Today, while the fabric has changed, an American flag is usually manufactured with a material that depends on where it will be flown. Flag manufacturers are always looking to use improved fabric that offers outdoor flags better wearability and better resistance to sunlight and weathering. Indoor flags, decorative flags, and ones that won’t be exposed to too much weathering will be made out of softer fabrics like cottons. The ones for outdoor uses are typically made from nylon or polyester. Nylon, which is typically a little bit lighter than polyester, waves in the wind as one might think a flag should wave.  
 

As new fabrics, smart fabrics, and other materials are introduced to the fabric industry, chances are that the flag will continue to evolve. The stars and stripe will continue to mean more than just the fabric that is sewn together and now you know just a little more about it!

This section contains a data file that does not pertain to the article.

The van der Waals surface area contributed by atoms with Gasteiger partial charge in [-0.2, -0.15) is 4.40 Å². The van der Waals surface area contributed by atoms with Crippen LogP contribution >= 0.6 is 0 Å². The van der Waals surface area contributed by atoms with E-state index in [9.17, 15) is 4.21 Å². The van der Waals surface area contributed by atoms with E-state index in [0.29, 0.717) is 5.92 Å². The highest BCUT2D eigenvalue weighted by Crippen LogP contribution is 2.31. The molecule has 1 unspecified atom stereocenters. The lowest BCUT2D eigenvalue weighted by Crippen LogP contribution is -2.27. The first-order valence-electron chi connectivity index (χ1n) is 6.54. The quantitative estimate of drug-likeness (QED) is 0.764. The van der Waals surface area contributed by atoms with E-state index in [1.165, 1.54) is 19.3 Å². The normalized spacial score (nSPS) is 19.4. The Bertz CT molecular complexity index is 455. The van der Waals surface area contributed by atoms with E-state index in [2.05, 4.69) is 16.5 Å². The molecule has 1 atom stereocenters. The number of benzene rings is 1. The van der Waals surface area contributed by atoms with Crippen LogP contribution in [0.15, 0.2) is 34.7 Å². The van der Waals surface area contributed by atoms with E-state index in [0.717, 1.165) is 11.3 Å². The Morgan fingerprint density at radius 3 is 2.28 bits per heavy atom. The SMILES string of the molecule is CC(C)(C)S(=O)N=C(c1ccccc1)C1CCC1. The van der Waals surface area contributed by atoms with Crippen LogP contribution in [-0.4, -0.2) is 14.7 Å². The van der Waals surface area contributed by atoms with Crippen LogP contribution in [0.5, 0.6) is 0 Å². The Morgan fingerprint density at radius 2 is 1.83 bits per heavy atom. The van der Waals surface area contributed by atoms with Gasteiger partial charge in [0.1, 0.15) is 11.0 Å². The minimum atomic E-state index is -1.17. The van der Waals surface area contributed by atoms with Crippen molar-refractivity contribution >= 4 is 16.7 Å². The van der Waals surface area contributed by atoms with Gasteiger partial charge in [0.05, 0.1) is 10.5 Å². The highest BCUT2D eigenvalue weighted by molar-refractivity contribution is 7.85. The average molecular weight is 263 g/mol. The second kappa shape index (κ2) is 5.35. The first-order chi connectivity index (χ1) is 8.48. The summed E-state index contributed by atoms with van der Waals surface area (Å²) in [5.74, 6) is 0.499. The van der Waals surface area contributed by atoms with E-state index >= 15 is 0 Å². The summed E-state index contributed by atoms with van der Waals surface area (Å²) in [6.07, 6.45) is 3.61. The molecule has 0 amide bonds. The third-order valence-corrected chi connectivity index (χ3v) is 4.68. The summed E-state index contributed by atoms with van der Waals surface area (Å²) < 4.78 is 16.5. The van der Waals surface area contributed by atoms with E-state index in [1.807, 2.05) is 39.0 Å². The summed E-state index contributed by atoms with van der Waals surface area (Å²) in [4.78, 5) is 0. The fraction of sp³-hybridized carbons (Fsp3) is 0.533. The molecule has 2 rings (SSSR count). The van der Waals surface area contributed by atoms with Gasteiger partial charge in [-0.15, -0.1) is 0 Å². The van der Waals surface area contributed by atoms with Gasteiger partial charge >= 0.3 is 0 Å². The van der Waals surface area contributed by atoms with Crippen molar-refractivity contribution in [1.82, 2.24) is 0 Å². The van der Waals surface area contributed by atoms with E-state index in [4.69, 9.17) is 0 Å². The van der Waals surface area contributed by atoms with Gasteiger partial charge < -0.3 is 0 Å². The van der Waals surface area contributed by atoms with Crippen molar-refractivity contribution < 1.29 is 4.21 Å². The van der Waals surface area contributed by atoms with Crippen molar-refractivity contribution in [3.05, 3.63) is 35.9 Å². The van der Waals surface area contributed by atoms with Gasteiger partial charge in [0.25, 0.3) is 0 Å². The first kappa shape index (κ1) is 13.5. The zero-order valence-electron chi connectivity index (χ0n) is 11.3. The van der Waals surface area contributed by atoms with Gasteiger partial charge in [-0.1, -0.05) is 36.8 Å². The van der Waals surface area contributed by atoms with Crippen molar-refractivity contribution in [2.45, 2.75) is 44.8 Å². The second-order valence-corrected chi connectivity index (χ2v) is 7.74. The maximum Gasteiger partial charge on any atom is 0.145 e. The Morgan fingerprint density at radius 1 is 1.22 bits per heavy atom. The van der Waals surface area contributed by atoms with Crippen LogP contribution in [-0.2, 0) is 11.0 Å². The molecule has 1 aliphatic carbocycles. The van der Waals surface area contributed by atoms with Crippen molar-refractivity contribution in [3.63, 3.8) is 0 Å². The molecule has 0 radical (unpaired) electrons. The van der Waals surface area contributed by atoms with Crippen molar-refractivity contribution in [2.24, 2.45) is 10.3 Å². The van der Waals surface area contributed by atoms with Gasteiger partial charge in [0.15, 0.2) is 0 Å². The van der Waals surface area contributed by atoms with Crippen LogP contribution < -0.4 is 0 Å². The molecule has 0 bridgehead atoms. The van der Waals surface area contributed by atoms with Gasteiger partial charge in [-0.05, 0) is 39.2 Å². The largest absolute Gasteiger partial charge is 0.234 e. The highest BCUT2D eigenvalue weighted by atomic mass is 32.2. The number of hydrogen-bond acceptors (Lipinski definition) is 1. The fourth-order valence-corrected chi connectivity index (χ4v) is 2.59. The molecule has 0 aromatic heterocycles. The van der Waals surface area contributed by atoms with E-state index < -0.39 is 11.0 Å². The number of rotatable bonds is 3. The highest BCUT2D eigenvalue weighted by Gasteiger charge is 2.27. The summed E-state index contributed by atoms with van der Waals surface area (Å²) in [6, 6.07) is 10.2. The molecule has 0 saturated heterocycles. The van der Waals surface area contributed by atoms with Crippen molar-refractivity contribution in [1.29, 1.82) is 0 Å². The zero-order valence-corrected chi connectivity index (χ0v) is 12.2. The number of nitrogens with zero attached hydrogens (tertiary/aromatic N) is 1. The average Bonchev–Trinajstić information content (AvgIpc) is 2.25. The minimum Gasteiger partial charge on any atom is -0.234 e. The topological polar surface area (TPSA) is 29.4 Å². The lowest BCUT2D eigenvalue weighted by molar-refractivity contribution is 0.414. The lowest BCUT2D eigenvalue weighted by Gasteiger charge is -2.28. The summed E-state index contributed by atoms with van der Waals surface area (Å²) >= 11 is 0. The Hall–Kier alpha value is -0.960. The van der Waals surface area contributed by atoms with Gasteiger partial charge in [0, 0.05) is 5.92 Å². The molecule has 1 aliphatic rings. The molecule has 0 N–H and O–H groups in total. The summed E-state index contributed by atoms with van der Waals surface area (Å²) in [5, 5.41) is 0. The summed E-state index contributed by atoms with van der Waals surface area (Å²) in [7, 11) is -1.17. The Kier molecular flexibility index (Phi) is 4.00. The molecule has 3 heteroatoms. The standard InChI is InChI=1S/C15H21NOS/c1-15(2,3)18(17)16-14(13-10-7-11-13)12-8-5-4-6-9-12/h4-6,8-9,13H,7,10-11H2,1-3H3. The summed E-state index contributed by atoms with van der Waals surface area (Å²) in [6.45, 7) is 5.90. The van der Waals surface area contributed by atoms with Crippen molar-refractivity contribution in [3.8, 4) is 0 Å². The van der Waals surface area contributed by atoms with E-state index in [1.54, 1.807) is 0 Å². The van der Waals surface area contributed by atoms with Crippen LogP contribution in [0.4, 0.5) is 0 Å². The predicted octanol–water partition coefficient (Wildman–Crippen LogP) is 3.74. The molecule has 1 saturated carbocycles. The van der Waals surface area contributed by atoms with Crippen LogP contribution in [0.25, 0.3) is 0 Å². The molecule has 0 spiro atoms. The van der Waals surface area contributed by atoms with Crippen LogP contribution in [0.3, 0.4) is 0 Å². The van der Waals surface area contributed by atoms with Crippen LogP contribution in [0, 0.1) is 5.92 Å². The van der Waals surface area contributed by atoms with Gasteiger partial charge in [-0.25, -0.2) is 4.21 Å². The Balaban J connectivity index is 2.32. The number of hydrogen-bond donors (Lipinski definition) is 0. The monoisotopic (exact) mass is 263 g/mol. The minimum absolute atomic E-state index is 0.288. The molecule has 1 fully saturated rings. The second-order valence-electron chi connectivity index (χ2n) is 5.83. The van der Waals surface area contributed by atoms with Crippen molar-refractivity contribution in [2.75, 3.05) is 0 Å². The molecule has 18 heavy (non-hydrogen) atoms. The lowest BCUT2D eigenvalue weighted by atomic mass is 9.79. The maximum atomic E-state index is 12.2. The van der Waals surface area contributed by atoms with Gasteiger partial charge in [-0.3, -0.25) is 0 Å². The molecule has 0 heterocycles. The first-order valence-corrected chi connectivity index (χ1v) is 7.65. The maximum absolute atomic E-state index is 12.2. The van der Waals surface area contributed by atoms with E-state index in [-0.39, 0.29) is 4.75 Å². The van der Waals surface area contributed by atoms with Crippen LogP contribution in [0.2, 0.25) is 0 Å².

Important Update: PenCott™ Camouflage

by Debbie 13. April 2016 14:35

We know camouflage here at MMI. That’s why when we teamed up with Hyde Definition to offer their PenCott™ Mission-Critical Camouflage we knew it was a good idea. The PenCott™ Multi-Environment Camouflage Pattern Family is the culmination of independent research and development, and builds upon decades of experience with thousands of camouflage designs to find the optimum solution for global operating environments. It’s proven and used around the world and we are proud to be able to offer it.

Why PenCott™? The benefits are numerous.  The pattern is naturalistic, omni-directional, multi-scalar, fractal-based, 3-in-1 pattern geometry. It also offers a unique combination of features help you avoid detection more effectively. Pictures are worth a thousand words and we think these pictures are the best representation of how good PenCott™ works. Check out PenCott™ in action.